Unexpected Encounters: How museums nurture living and ageing well

The Research Centre for Museums and Galleries (RCMG)'s latest publication addresses the question of ageing at a time in which dominant perceptions of older age focus on decline, frailty, illness and dependence, linked to a medical model that pathologises and problematises ageing. The publication seeks to reverse the "deficit model" and focus instead on how museums can create more opportunities for people in the later stages of life to live in the moment, be actively engaged, have meaning and purpose and feel connected to their communities and the wider world.

"This publication emerges from the research project Encountering the Unexpected, an innovative two-year action research project that set out to challenge the (unconscious) assumptions that museums make about older people and find new approaches to engaging them with natural heritage collections. Initiated by the Research Centre for Museums and Galleries (RCMG), at the University of Leicester, and funded by the Esmée Fairbairn Collections Fund, run by the Museums Association, Encountering the Unexpected worked with six museums from the North West Natural History Museums Partnership, specialists in  ageing, the environment and nature connectedness, and 100 older people to develop the Unexpected Encounters Framework that can support museums to nurture older people to live and age well, reconnect with the natural world and encourage meaningful engagement in the present.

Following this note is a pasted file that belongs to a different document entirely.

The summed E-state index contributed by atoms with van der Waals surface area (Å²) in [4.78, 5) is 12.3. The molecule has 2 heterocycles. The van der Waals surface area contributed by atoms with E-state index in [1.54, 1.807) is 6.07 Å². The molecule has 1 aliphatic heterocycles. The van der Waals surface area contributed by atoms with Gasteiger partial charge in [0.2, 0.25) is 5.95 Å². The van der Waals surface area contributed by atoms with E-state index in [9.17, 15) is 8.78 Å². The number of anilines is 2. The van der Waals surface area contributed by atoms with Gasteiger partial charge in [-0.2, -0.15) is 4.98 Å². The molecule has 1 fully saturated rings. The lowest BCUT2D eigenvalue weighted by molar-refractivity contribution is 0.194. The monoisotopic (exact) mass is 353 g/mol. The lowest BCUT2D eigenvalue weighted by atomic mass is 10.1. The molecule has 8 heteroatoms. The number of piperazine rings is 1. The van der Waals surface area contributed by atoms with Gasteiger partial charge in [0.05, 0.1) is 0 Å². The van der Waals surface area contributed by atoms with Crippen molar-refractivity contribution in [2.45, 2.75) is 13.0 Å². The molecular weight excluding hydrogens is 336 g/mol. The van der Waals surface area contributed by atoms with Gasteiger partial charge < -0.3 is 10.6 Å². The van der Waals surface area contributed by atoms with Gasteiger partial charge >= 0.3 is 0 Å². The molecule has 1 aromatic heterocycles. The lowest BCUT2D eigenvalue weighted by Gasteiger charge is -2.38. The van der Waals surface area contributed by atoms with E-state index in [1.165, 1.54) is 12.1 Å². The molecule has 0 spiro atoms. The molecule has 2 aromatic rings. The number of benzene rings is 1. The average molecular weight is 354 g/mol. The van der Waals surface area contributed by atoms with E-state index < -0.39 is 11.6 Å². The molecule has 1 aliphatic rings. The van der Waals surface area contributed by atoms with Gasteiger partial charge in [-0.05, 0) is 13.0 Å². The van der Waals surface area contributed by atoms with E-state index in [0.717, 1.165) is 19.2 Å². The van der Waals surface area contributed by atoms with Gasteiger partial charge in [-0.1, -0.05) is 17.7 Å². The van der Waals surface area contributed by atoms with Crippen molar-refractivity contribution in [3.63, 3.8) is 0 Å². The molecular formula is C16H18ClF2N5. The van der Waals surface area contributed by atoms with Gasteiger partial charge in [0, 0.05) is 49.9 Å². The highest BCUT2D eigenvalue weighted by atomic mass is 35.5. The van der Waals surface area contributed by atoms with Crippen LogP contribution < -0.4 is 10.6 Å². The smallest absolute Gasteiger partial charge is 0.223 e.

Complementing the publication is the project website Encountering the Unexpected https://unexpectedencounters.le.ac.uk/ which draws on experiences and voices of all those involved in the project.

Unexpected Encounters is designed to raise questions and start conversations, to stimulate museum thinking and practice but most of all to engage with older people rights - a pressing social justice issue. We hope the publication and website will prompt more conversation and action."

Download the publication here or please find attached